Since Mother was out of town, we had no choice but to bring David with us when we went to see Dr. Betts during his lunch hour on Monday. I insisted on packing the car with blankets in case of an emergency. Dr. Betts’s secretary said she would be happy to watch the baby for us.

Dr. Betts took one look at me and went into high gear. He made a call and sent us across the parking lot to the office of an OB-GYN, to see about getting my milk dried up. That doctor, deciding to avoid complications with whatever drugs Dr. Betts was going to prescribe, resorted to an old-fashioned method. He told Stewart how to bind me tightly with an old sheet. As this discussion was going on, I stared at the plump nurse who was checking me.

‘I’ll grant you a wish,’ I thought. ‘Would you like to be thin? Done.’

We returned to Dr. Betts. Stewart stayed in his office for a long time while I sat in the waiting room with David and the receptionist. I stared at a comically distorted map of the South that hung on the wall. Maybe, I thought, the country would break apart. My parents were in South Carolina with all her family. If the continent dissolved, that would be a good place for them to end up.

Then I was called in to join Stewart and Dr. Betts. Even though I wasn’t rational at all, Dr. Betts tried to talk to me. He was trying to piece together what had happened during the delivery.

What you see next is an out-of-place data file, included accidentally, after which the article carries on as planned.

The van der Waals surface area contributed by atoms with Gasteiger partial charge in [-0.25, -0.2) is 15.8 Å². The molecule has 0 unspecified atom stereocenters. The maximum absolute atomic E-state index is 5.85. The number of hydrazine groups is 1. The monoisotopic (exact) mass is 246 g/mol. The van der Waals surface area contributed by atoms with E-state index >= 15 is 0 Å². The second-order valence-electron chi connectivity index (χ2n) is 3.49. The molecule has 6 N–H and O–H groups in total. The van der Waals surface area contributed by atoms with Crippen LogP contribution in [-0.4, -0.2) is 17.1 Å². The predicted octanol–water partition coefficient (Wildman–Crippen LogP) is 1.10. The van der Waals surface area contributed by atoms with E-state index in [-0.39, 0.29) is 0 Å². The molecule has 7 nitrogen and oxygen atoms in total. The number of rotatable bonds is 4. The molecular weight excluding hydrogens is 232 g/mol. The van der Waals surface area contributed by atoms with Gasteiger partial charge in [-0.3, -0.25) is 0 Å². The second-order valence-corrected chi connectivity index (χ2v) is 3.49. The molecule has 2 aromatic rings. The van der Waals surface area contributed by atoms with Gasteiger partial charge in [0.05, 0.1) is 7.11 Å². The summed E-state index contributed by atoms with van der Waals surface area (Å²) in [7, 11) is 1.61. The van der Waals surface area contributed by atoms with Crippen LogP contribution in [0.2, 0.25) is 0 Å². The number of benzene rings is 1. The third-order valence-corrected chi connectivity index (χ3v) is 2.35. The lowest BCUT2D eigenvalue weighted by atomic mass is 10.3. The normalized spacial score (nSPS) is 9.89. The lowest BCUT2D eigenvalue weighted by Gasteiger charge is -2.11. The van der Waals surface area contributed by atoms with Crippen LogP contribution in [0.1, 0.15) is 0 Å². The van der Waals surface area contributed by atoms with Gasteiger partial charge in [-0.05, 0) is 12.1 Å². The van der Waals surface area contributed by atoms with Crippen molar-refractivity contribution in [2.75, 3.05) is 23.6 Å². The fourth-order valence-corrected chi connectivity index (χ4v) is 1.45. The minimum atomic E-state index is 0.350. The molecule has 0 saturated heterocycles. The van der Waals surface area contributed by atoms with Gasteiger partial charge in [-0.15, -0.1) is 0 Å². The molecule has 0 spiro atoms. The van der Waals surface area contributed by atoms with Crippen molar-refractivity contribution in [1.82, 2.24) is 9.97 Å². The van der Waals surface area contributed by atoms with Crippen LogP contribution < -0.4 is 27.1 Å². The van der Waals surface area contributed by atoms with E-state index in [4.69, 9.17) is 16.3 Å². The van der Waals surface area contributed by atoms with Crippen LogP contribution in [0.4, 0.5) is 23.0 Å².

“You precipitated in the bed, huh?” he said.

That was the word the nurse had used—precipitating. Like rain or sleet.

“Let me tell you something that happened to me,” he added. “When I was a senior in medical school, you flunked the course if you had a patient precipitate in the bed. When my patient came in, she was a big black woman about to have her twelfth baby. Her name was Lottie Bumpus. I thought, ‘Oh my God, I don’t have a chance.’ I put her on the bed to wheel her down the hall. On the way, I bumped against the bed, and she said, ‘Lawsy, doctor, I think this baby done come.’ I had bumped Lottie Bumpus’s baby right out.” He chuckled at the joke.

I couldn’t share his laughter—not quite yet. Here was new information. Precipitation in the bed was considered to be the doctor’s fault. But this incident must not have ended his career.

“You didn’t fail, though, did you?” I asked.


“Because here you are now, practicing medicine.”

“Oh, they let me through,” he said.

Now I could enjoy the story. “Lawsy, doctor, I think this baby done come.” Lottie had been trying to help the young medical student. She was trying to hold the baby in, but she couldn’t. And it didn’t count against her. Or him. Nobody had failed, after all. It was all right.

“Lawsy, doctor, I think this baby done come,” I repeated. I giggled. It was my first non-hysterical laughter in a week, and it bubbled up, washing everything clean.

“This was a healing moment, doctor,” I told him.

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